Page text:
def rotation_map(self, action): """ This returns a set of tuples that correspond to the movements of each piece on the cube for the move "action". """ results = [] if action[-1] in ("'", ""): reverse = True action = action[0:-1] else: reverse = False # 2Uw, Uw and 2U all mean rotate the top 2 U rows # 3Uw and 3U mean rotate the top 3 U rows if len(action) >= 2 and action[0].isdigit() and action[1].isdigit(): rows_to_rotate = int(action[0:2]) action = action[2:] elif action[0].isdigit(): rows_to_rotate = int(action[0]) action = action[1:] else: # Uw also means rotate the top 2 U rows if 'w' in action: rows_to_rotate = 2 else: rows_to_rotate = 1 # We've accounted for this so remove it if 'w' in action: action = action.replace('w', '') # The digit at the end indicates how many quarter turns to do if action[-1].isdigit(): quarter_turns = int(action[-1]) action = action[0:-1] else: quarter_turns = 1 side_name = action # Skip moves x, y, z side = self.sides[side_name] min_pos = side.min_pos max_pos = side.max_pos # Rotation of the squares of the face itself for turn in range(quarter_turns): # Number the squares of the faces # in a 2D array, then re-use all the # existing transforms oldface = [] counter = min_pos for ii in range(self.size): facerow = [] for jj in range(self.size): facerow.append(counter) counter += 1 oldface.append(facerow) # This is not what we want, because it returns # the face colors, not the face index numbers: #oldface = side.get_face_as_2d_list() if reverse: newface = rotate_counter_clockwise(oldface) else: newface = rotate_clockwise(oldface) oldface = compress_2d_list(oldface) newface = compress_2d_list(newface) for (j,k) in zip(oldface,newface): results.append((j,k)) # Again skip rotation of entire cube with x, y, z if side_name == "U": for turn in range(quarter_turns): # rotate the connecting row(s) of the surrounding sides for row in range(rows_to_rotate): left_first_square = self.squares_per_side + 1 + (row * self.size) left_last_square = left_first_square + self.size - 1 front_first_square = (self.squares_per_side * 2) + 1 + (row * self.size) front_last_square = front_first_square + self.size - 1 right_first_square = (self.squares_per_side * 3) + 1 + (row * self.size) right_last_square = right_first_square + self.size - 1 back_first_square = (self.squares_per_side * 4) + 1 + (row * self.size) back_last_square = back_first_square + self.size - 1 if reverse: for square_index in range(left_first_square, left_last_square + 1): old_index = square_index new_index = square_index + (3 * self.squares_per_side) results.append((old_index,new_index)) for square_index in range(front_first_square, front_last_square + 1): old_index = square_index new_index = square_index - self.squares_per_side results.append((old_index,new_index)) for square_index in range(right_first_square, right_last_square + 1): old_index = square_index new_index = square_index - self.squares_per_side results.append((old_index,new_index)) for square_index in range(back_first_square, back_last_square + 1): old_index = square_index new_index = square_index - self.squares_per_side results.append((old_index,new_index)) else: for square_index in range(left_first_square, left_last_square + 1): old_index = square_index new_index = square_index + self.squares_per_side results.append((old_index,new_index)) for square_index in range(front_first_square, front_last_square + 1): old_index = square_index new_index = square_index + self.squares_per_side results.append((old_index,new_index)) for square_index in range(right_first_square, right_last_square + 1): old_index = square_index new_index = square_index + self.squares_per_side results.append((old_index,new_index)) for square_index in range(back_first_square, back_last_square + 1): old_index = square_index new_index = square_index - (3 * self.squares_per_side) results.append((old_index,new_index)) elif side_name == "L": for turn in range(quarter_turns): # rotate the connecting row(s) of the surrounding sides for row in range(rows_to_rotate): top_first_square = 1 + row top_last_square = top_first_square + ((self.size - 1) * self.size) front_first_square = (self.squares_per_side * 2) + 1 + row front_last_square = front_first_square + ((self.size - 1) * self.size) down_first_square = (self.squares_per_side * 5) + 1 + row down_last_square = down_first_square + ((self.size - 1) * self.size) back_first_square = (self.squares_per_side * 4) + self.size - row back_last_square = back_first_square + ((self.size - 1) * self.size) top_squares = [] for square_index in range(top_first_square, top_last_square + 1, self.size): top_squares.append(square_index) front_squares = [] for square_index in range(front_first_square, front_last_square + 1, self.size): front_squares.append(square_index) down_squares = [] for square_index in range(down_first_square, down_last_square + 1, self.size): down_squares.append(square_index) back_squares = [] for square_index in range(back_first_square, back_last_square + 1, self.size): back_squares.append(square_index) if reverse: for (index, square_index) in enumerate(range(top_first_square, top_last_square + 1, self.size)): old_index = square_index new_index = front_squares[index] results.append((old_index,new_index)) for (index, square_index) in enumerate(range(front_first_square, front_last_square + 1, self.size)): old_index = square_index new_index = down_squares[index] results.append((old_index,new_index)) back_squares = list(reversed(back_squares)) for (index, square_index) in enumerate(range(down_first_square, down_last_square + 1, self.size)): old_index = square_index new_index = back_squares[index] results.append((old_index,new_index)) top_squares = list(reversed(top_squares)) for (index, square_index) in enumerate(range(back_first_square, back_last_square + 1, self.size)): old_index = square_index new_index = top_squares[index] results.append((old_index,new_index)) else: back_squares = list(reversed(back_squares)) for (index, square_index) in enumerate(range(top_first_square, top_last_square + 1, self.size)): old_index = square_index new_index = back_squares[index] results.append((old_index,new_index)) for (index, square_index) in enumerate(range(front_first_square, front_last_square + 1, self.size)): old_index = square_index new_index = top_squares[index] results.append((old_index,new_index)) for (index, square_index) in enumerate(range(down_first_square, down_last_square + 1, self.size)): old_index = square_index new_index = front_squares[index] results.append((old_index,new_index)) down_squares = list(reversed(down_squares)) for (index, square_index) in enumerate(range(back_first_square, back_last_square + 1, self.size)): old_index = square_index new_index = down_squares[index] results.append((old_index,new_index)) elif side_name == "F": for turn in range(quarter_turns): # rotate the connecting row(s) of the surrounding sides for row in range(rows_to_rotate): top_first_square = (self.squares_per_side - self.size) + 1 - (row * self.size) top_last_square = top_first_square + self.size - 1 left_first_square = self.squares_per_side + self.size - row left_last_square = left_first_square + ((self.size - 1) * self.size) down_first_square = (self.squares_per_side * 5) + 1 + (row * self.size) down_last_square = down_first_square + self.size - 1 right_first_square = (self.squares_per_side * 3) + 1 + row right_last_square = right_first_square + ((self.size - 1) * self.size) #log.info("top first %d, last %d" % (top_first_square, top_last_square)) #log.info("left first %d, last %d" % (left_first_square, left_last_square)) #log.info("down first %d, last %d" % (down_first_square, down_last_square)) #log.info("right first %d, last %d" % (right_first_square, right_last_square)) top_squares = [] for square_index in range(top_first_square, top_last_square + 1): top_squares.append(square_index) left_squares = [] for square_index in range(left_first_square, left_last_square + 1, self.size): left_squares.append(square_index) down_squares = [] for square_index in range(down_first_square, down_last_square + 1): down_squares.append(square_index) right_squares = [] for square_index in range(right_first_square, right_last_square + 1, self.size): right_squares.append(square_index) if reverse: for (index, square_index) in enumerate(range(top_first_square, top_last_square + 1)): old_index = square_index new_index = right_squares[index] results.append((old_index,new_index)) top_squares = list(reversed(top_squares)) for (index, square_index) in enumerate(range(left_first_square, left_last_square + 1, self.size)): old_index = square_index new_index = top_squares[index] results.append((old_index,new_index)) for (index, square_index) in enumerate(range(down_first_square, down_last_square + 1)): old_index = square_index new_index = left_squares[index] results.append((old_index,new_index)) down_squares = list(reversed(down_squares)) for (index, square_index) in enumerate(range(right_first_square, right_last_square + 1, self.size)): old_index = square_index new_index = down_squares[index] results.append((old_index,new_index)) else: left_squares = list(reversed(left_squares)) for (index, square_index) in enumerate(range(top_first_square, top_last_square + 1)): old_index = square_index new_index = left_squares[index] results.append((old_index,new_index)) for (index, square_index) in enumerate(range(left_first_square, left_last_square + 1, self.size)): old_index = square_index new_index = down_squares[index] results.append((old_index,new_index)) right_squares = list(reversed(right_squares)) for (index, square_index) in enumerate(range(down_first_square, down_last_square + 1)): old_index = square_index new_index = right_squares[index] results.append((old_index,new_index)) for (index, square_index) in enumerate(range(right_first_square, right_last_square + 1, self.size)): old_index = square_index new_index = top_squares[index] results.append((old_index,new_index)) elif side_name == "R": for turn in range(quarter_turns): # rotate the connecting row(s) of the surrounding sides for row in range(rows_to_rotate): top_first_square = self.size - row top_last_square = self.squares_per_side front_first_square = (self.squares_per_side * 2) + self.size - row front_last_square = front_first_square + ((self.size - 1) * self.size) down_first_square = (self.squares_per_side * 5) + self.size - row down_last_square = down_first_square + ((self.size - 1) * self.size) back_first_square = (self.squares_per_side * 4) + 1 + row back_last_square = back_first_square + ((self.size - 1) * self.size) #log.info("top first %d, last %d" % (top_first_square, top_last_square)) #log.info("front first %d, last %d" % (front_first_square, front_last_square)) #log.info("down first %d, last %d" % (down_first_square, down_last_square)) #log.info("back first %d, last %d" % (back_first_square, back_last_square)) top_squares = [] for square_index in range(top_first_square, top_last_square + 1, self.size): top_squares.append(square_index) front_squares = [] for square_index in range(front_first_square, front_last_square + 1, self.size): front_squares.append(square_index) down_squares = [] for square_index in range(down_first_square, down_last_square + 1, self.size): down_squares.append(square_index) back_squares = [] for square_index in range(back_first_square, back_last_square + 1, self.size): back_squares.append(square_index) if reverse: back_squares = list(reversed(back_squares)) for (index, square_index) in enumerate(range(top_first_square, top_last_square + 1, self.size)): old_index = square_index new_index = back_squares[index] results.append((old_index,new_index)) for (index, square_index) in enumerate(range(front_first_square, front_last_square + 1, self.size)): old_index = square_index new_index = top_squares[index] results.append((old_index,new_index)) for (index, square_index) in enumerate(range(down_first_square, down_last_square + 1, self.size)): old_index = square_index new_index = front_squares[index] results.append((old_index,new_index)) down_squares = list(reversed(down_squares)) for (index, square_index) in enumerate(range(back_first_square, back_last_square + 1, self.size)): old_index = square_index new_index = down_squares[index] results.append((old_index,new_index)) else: for (index, square_index) in enumerate(range(top_first_square, top_last_square + 1, self.size)): old_index = square_index new_index = front_squares[index] results.append((old_index,new_index)) for (index, square_index) in enumerate(range(front_first_square, front_last_square + 1, self.size)): old_index = square_index new_index = down_squares[index] results.append((old_index,new_index)) back_squares = list(reversed(back_squares)) for (index, square_index) in enumerate(range(down_first_square, down_last_square + 1, self.size)): old_index = square_index new_index = back_squares[index] results.append((old_index,new_index)) top_squares = list(reversed(top_squares)) for (index, square_index) in enumerate(range(back_first_square, back_last_square + 1, self.size)): old_index = square_index new_index = top_squares[index] results.append((old_index,new_index)) elif side_name == "B": for turn in range(quarter_turns): # rotate the connecting row(s) of the surrounding sides for row in range(rows_to_rotate): top_first_square = 1 + (row * self.size) top_last_square = top_first_square + self.size - 1 left_first_square = self.squares_per_side + 1 + row left_last_square = left_first_square + ((self.size - 1) * self.size) down_first_square = (self.squares_per_side * 6) - self.size + 1 - (row * self.size) down_last_square = down_first_square + self.size - 1 right_first_square = (self.squares_per_side * 3) + self.size - row right_last_square = right_first_square + ((self.size - 1) * self.size) #log.info("top first %d, last %d" % (top_first_square, top_last_square)) #log.info("left first %d, last %d" % (left_first_square, left_last_square)) #log.info("down first %d, last %d" % (down_first_square, down_last_square)) #log.info("right first %d, last %d" % (right_first_square, right_last_square)) top_squares = [] for square_index in range(top_first_square, top_last_square + 1): top_squares.append(square_index) left_squares = [] for square_index in range(left_first_square, left_last_square + 1, self.size): left_squares.append(square_index) down_squares = [] for square_index in range(down_first_square, down_last_square + 1): down_squares.append(square_index) right_squares = [] for square_index in range(right_first_square, right_last_square + 1, self.size): right_squares.append(square_index) if reverse: left_squares = list(reversed(left_squares)) for (index, square_index) in enumerate(range(top_first_square, top_last_square + 1)): old_index = square_index new_index = left_squares[index] results.append((old_index,new_index)) for (index, square_index) in enumerate(range(left_first_square, left_last_square + 1, self.size)): old_index = square_index new_index = down_squares[index] results.append((old_index,new_index)) right_squares = list(reversed(right_squares)) for (index, square_index) in enumerate(range(down_first_square, down_last_square + 1)): old_index = square_index new_index = right_squares[index] results.append((old_index,new_index)) for (index, square_index) in enumerate(range(right_first_square, right_last_square + 1, self.size)): old_index = square_index new_index = top_squares[index] results.append((old_index,new_index)) else: for (index, square_index) in enumerate(range(top_first_square, top_last_square + 1)): old_index = square_index new_index = right_squares[index] results.append((old_index,new_index)) top_squares = list(reversed(top_squares)) for (index, square_index) in enumerate(range(left_first_square, left_last_square + 1, self.size)): old_index = square_index new_index = top_squares[index] results.append((old_index,new_index)) for (index, square_index) in enumerate(range(down_first_square, down_last_square + 1)): old_index = square_index new_index = left_squares[index] results.append((old_index,new_index)) down_squares = list(reversed(down_squares)) for (index, square_index) in enumerate(range(right_first_square, right_last_square + 1, self.size)): old_index = square_index new_index = down_squares[index] results.append((old_index,new_index)) elif side_name == "D": for turn in range(quarter_turns): # rotate the connecting row(s) of the surrounding sides for row in range(rows_to_rotate): left_first_square = (self.squares_per_side * 2) - self.size + 1 - (row * self.size) left_last_square = left_first_square + self.size - 1 front_first_square = (self.squares_per_side * 3) - self.size + 1 - (row * self.size) front_last_square = front_first_square + self.size - 1 right_first_square = (self.squares_per_side * 4) - self.size + 1 - (row * self.size) right_last_square = right_first_square + self.size - 1 back_first_square = (self.squares_per_side * 5) - self.size + 1 - (row * self.size) back_last_square = back_first_square + self.size - 1 #log.info("left first %d, last %d" % (left_first_square, left_last_square)) #log.info("front first %d, last %d" % (front_first_square, front_last_square)) #log.info("right first %d, last %d" % (right_first_square, right_last_square)) #log.info("back first %d, last %d" % (back_first_square, back_last_square)) if reverse: for square_index in range(left_first_square, left_last_square + 1): old_index = square_index new_index = square_index + self.squares_per_side results.append((old_index,new_index)) for square_index in range(front_first_square, front_last_square + 1): old_index = square_index new_index = square_index + self.squares_per_side results.append((old_index,new_index)) for square_index in range(right_first_square, right_last_square + 1): old_index = square_index new_index = square_index + self.squares_per_side results.append((old_index,new_index)) for square_index in range(back_first_square, back_last_square + 1): old_index = square_index new_index = square_index - (3 * self.squares_per_side) results.append((old_index,new_index)) else: for square_index in range(left_first_square, left_last_square + 1): old_index = square_index new_index = square_index + (3 * self.squares_per_side) results.append((old_index,new_index)) for square_index in range(front_first_square, front_last_square + 1): old_index = square_index new_index = square_index - self.squares_per_side results.append((old_index,new_index)) for square_index in range(right_first_square, right_last_square + 1): old_index = square_index new_index = square_index - self.squares_per_side results.append((old_index,new_index)) for square_index in range(back_first_square, back_last_square + 1): old_index = square_index new_index = square_index - self.squares_per_side results.append((old_index,new_index)) return results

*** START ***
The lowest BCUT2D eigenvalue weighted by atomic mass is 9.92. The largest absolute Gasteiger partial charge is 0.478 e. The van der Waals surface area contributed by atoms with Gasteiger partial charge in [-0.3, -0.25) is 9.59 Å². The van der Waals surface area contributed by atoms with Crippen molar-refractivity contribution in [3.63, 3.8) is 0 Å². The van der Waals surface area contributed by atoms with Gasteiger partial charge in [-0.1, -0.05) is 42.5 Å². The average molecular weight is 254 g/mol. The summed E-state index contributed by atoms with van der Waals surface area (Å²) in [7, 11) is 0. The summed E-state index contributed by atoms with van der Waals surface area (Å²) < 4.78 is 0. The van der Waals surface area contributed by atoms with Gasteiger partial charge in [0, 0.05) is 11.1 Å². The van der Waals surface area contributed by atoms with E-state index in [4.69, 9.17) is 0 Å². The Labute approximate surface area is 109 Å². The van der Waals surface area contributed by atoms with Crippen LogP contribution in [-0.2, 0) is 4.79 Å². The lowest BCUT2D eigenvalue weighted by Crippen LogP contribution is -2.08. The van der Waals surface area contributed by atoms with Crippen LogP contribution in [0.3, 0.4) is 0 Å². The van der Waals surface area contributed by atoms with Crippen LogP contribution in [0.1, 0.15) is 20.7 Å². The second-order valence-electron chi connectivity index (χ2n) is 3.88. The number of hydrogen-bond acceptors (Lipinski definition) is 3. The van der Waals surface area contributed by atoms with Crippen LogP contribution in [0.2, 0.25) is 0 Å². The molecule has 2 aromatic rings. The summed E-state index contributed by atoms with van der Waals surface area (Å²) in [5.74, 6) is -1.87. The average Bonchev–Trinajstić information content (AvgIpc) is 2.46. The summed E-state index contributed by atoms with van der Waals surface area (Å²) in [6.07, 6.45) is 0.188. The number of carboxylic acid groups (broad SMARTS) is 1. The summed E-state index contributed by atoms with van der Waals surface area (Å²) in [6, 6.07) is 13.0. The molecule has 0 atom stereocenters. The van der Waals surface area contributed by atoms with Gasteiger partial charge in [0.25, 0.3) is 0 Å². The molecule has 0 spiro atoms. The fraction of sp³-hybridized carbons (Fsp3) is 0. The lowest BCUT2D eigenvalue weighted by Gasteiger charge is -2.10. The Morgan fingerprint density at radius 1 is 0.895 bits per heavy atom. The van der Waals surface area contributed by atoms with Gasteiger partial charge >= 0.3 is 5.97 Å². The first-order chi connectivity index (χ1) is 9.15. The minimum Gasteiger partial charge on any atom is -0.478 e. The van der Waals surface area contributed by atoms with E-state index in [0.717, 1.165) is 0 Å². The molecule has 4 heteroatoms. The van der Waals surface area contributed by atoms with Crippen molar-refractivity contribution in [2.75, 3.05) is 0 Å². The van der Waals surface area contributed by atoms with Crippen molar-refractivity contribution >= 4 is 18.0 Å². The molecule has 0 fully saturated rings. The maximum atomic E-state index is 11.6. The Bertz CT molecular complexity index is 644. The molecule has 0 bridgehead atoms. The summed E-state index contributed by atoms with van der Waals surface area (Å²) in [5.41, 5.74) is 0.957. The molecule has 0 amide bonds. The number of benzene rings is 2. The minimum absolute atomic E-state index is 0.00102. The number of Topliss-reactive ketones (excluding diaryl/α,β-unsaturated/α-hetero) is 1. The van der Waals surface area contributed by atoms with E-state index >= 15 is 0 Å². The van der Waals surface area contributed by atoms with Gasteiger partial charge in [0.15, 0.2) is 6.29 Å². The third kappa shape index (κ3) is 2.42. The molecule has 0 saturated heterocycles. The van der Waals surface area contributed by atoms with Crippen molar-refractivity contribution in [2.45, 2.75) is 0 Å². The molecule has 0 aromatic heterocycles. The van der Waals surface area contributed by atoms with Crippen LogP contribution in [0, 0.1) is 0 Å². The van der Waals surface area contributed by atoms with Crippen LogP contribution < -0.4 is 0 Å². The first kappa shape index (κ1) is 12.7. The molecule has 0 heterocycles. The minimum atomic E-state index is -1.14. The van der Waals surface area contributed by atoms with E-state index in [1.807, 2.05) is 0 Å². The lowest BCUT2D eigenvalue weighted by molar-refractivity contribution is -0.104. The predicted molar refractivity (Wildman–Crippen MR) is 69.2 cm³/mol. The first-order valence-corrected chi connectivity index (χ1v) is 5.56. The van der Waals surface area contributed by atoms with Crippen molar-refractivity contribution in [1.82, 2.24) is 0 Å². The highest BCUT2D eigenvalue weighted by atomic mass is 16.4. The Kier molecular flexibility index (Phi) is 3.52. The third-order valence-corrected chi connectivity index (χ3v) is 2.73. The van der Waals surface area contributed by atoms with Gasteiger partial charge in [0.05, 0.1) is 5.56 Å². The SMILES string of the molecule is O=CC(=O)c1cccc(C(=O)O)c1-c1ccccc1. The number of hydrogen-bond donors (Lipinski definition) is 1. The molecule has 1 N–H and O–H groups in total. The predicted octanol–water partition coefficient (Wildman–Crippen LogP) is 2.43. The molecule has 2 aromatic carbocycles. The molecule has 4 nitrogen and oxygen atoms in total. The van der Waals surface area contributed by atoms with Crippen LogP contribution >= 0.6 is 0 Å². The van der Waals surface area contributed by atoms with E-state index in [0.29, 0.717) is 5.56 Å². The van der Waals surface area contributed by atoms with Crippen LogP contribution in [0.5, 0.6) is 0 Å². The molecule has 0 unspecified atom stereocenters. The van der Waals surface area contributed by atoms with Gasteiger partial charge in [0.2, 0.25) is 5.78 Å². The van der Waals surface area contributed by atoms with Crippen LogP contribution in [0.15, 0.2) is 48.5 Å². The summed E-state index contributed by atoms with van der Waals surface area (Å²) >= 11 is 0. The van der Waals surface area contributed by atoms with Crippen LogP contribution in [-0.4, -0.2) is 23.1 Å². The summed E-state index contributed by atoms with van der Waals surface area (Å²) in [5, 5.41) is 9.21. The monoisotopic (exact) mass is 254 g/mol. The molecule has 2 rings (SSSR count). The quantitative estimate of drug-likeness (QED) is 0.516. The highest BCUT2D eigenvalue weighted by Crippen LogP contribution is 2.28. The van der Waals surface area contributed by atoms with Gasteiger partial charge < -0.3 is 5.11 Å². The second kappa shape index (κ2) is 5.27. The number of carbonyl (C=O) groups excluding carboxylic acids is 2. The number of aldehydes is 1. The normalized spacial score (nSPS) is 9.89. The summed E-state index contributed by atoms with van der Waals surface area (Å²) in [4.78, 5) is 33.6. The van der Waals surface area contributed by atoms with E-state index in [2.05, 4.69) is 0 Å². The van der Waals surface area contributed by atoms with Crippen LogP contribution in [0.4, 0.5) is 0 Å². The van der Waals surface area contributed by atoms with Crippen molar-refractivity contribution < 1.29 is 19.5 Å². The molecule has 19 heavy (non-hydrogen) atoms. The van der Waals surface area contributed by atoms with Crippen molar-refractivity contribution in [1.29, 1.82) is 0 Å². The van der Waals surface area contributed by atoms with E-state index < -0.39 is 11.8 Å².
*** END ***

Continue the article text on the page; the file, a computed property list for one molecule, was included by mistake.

## Algorithm A

The most challenging part of carrying out this operation is the implementation of Algorithm A. While Knuth describes it in his AOCP Volume 3 in a straightfoward way, there are numerous details and subtleties and questions that come up that are not addressed in AOCP.

To do this, we implemented a bit vector that kept track of which top-bottom pairs had already been separated into a factor, and kept pulling out factors until every item in the original tuple had been visited.

Here is the algorithm implemented in Python:

def factor_permutation(perm_top,perm_bot):
"""
Factor a permutation into its lowest terms
"""
MAX = 96
# Need a way to also mark them as used... bit vector
used_vector = [0,]*len(perm_top)

i = 0
start = perm_top[0]
used_vector[0] = 1

factors = []

# If we still have values to pick out:
while(0 in used_vector):

factor = []

while(True):
used_vector[i] = 1
follower = perm_bot[i]

i = perm_top.index(follower)
while(used_vector[i]==1):
i += 1
if(i>=MAX):
break

if(i>=MAX):
break
elif(follower==start):
break
else:
factor.append(follower)

factor.append(start)

factors.append(factor)
try:
#import pdb; pdb.set_trace()
i = used_vector.index(0)
start = perm_top[i]
except ValueError:
break

factorsize = set()
check = 0
for factor in factors:
`